Dr Hemant Kumar Mittal
Bachelor of Homoeopathic Medicine & Surgery
Replied 2017-02-13 10:10:17 UTC
When we talk about HIV, the most important questions is : When a CURE will be found? Anyone who is even having the suspicion or just a baseless doubt of having the deadly infection thinks his life is hell and starts visualizing his death straightway. All this in spite of having modern treatment procedures such as ART (Anti-Retroviral Therapy). Since the 1980s various anti viral drugs have come into play to decrease the nuisance of HIV in human body and to control the disease progress, which if combined with alternative medical therapies, healthy diet, good hygiene (personal and environmental) and positive mental attitude make it manageable to such an extent that one can lead an almost normal life with a life expectancy of 10-15 years longer than in 1980s. In reality HIV infection is no more a deadly disease. ART has made it a chronic disease which is treatable but cannot be cured. But still all these are treatments only and none promises a cure. Scientists all over the world are working on it to make the CURE possible. And sooner or later it will be found. The only mystery is when? Recently, some new approaches are being investigated and some light is emerging which may lead to the cure of HIV infection. Examples include: - A first-in-class medicine intended to prevent HIV from breaking through the cell membrane; - A cell therapy that modifies a patient’s own cells in an attempt to make them resistant to HIV; and, - A therapeutic vaccine designed to induce responses from T cells that play a role in immune protection against viral infections. Below is a quick look at some of the most promising strategies that researchers believe will one day lead to a cure for the disease, which has killed 25 million people till date. 1. Therapeutic Vaccine: Unlike normal vaccines, which are designed to prevent infection, therapeutic vaccines would treat infected people by boosting their immune systems enough to combat the virus itself. About 1 in 300 people infected with HIV have the natural ability to keep the virus in check without antiretroviral treatment. Researchers have studied thousands of these so-called "elite controllers" to figure out how to translate this to normal immune systems. The goal is containment, not eradication, thus providing what is known as a "functional cure." 2. Gene Therapy: Because of a rare genetic mutation, an estimated 1 percent of people of Northern European descent are virtually immune to HIV; their T-cells lack a particular receptor (CCR5) that HIV requires to bind to and infect the cell. These are the type of cells that were successfully transplanted into Timothy Ray Brown, the so-called "Berlin patient," making him the first man to be functionally cured of the disease. Scientists are hoping to simulate this cellular immunity by turning off the CCR5 receptors of those with HIV, giving the disease nothing to latch onto. Like a therapeutic vaccine, this type of cure would not eradicate every last bit of virus in the body—but it could deprive the virus of a place to dock, negating the need for anti-retrovirals and rendering the patient non-infectious. There is another variety of receptor known as CXCR4 which is also present in T-cells. Like the CCR5 receptor, it is also important in the binding of HIV. 3. Sterilizing Cure: Despite the difficulty of locating hidden HIV reservoirs, some researchers have not given up hope of completely eradicating the virus in the body. So-called sterilizing cures would first seek to contain the virus with anti-retroviral treatment. But, as scientists are well aware, HIV continues to hide in "resting memory T-cells," having integrated its viral DNA into the cell's DNA. Antiretroviral drugs block the virus from infecting new cells, so if the reservoir of these memory T-cells could be eliminated, the virus would theoretically have nowhere left to hide. The problem is, these infected T-cells are indistinguishable from uninfected ones. So researchers are looking for ways to selectively activate the virus in these infected cells, thereby causing the cell to rupture and die. However, this method might prove more complicated if researchers find other reservoirs in the body, which could require different means of activation. 4. Killing off HIV at the Genetic Level:For patients who have already contracted the virus, one of the hardest parts of treating infection is the way HIV integrates into cellular DNA and continues to replicate in different parts of the body even when it’s not clearly detectable. That’s why some researchers have targeted the HIV genome itself through CRISPR-Cas9—exciting new technology which can be used to slice off pre-targeted bits of DNA.The DNA-cutting Cas9 enzyme is directed toward the enemy HIV genome to destroy and remove it from immune cells under this method. Although there have been early hurdles to the approach, researchers believe that more sophisticated and multi-pronged attacks on the HIV genome combined with antiretroviral therapy could be key to eradicating infection. The important point which needs consideration here is that all these methods are still lacking in ample evidence even to justify large randomised control trials. When these or some other methods will be effectively available for a functional or sterilizing cure cannot be commented upon. We should be thanking all those HIV infected individuals who presented themselves for some experiments for the greater cause without considering their own sufferings and the potential risks involved. In the meantime we should prevention being the best cure to curb the number of infected individuals by practising safe sex and pre and post exposure prophylactic methods.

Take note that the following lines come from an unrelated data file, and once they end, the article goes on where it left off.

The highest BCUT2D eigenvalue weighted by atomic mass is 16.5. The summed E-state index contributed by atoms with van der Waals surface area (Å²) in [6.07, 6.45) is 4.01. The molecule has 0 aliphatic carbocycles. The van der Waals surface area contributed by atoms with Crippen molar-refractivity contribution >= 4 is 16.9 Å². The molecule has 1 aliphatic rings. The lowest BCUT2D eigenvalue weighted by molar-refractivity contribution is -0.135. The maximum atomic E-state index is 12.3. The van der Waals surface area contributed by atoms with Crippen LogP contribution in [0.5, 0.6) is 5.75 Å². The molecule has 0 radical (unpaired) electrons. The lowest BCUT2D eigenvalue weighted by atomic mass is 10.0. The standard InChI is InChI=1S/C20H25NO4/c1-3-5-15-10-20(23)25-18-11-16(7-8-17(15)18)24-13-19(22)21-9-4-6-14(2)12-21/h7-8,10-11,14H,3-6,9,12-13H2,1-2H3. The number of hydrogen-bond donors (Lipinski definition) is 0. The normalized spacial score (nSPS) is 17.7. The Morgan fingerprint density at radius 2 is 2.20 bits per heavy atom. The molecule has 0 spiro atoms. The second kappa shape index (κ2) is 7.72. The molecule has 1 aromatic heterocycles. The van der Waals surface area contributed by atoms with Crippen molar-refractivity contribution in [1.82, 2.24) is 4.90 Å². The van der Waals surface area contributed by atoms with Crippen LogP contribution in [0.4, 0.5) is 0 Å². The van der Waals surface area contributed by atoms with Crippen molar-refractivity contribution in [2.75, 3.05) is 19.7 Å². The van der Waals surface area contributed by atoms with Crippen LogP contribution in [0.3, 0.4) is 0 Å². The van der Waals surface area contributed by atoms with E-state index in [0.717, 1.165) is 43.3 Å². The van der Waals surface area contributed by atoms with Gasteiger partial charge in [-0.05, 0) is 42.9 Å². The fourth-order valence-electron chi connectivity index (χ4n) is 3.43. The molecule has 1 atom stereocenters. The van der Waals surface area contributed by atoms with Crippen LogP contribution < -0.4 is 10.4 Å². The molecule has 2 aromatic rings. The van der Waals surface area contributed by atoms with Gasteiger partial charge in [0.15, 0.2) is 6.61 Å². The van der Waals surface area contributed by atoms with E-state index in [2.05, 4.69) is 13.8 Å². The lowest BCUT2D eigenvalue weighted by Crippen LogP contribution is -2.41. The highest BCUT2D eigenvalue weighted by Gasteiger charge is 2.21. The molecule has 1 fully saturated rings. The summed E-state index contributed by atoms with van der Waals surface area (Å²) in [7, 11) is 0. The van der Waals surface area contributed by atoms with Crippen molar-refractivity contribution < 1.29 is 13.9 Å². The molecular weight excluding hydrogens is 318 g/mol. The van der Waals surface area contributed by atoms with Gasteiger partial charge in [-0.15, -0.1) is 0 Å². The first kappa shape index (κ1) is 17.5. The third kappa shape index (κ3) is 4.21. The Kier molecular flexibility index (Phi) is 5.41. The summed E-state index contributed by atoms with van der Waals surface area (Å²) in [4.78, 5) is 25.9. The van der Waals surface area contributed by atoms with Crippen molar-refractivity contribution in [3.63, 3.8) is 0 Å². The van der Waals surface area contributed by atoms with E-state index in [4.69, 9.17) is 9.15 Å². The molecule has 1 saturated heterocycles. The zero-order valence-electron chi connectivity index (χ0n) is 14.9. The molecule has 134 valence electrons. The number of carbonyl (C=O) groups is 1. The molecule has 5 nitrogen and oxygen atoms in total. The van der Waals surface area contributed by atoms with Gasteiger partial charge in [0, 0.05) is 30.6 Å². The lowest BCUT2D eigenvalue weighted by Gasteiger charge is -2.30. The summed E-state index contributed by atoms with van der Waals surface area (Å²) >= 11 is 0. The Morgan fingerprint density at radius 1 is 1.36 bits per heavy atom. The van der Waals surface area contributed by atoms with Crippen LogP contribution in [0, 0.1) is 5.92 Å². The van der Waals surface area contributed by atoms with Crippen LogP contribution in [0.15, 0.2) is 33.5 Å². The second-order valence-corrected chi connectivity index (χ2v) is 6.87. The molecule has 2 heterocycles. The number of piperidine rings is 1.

copyright 2017. Alternacare. All rights reserved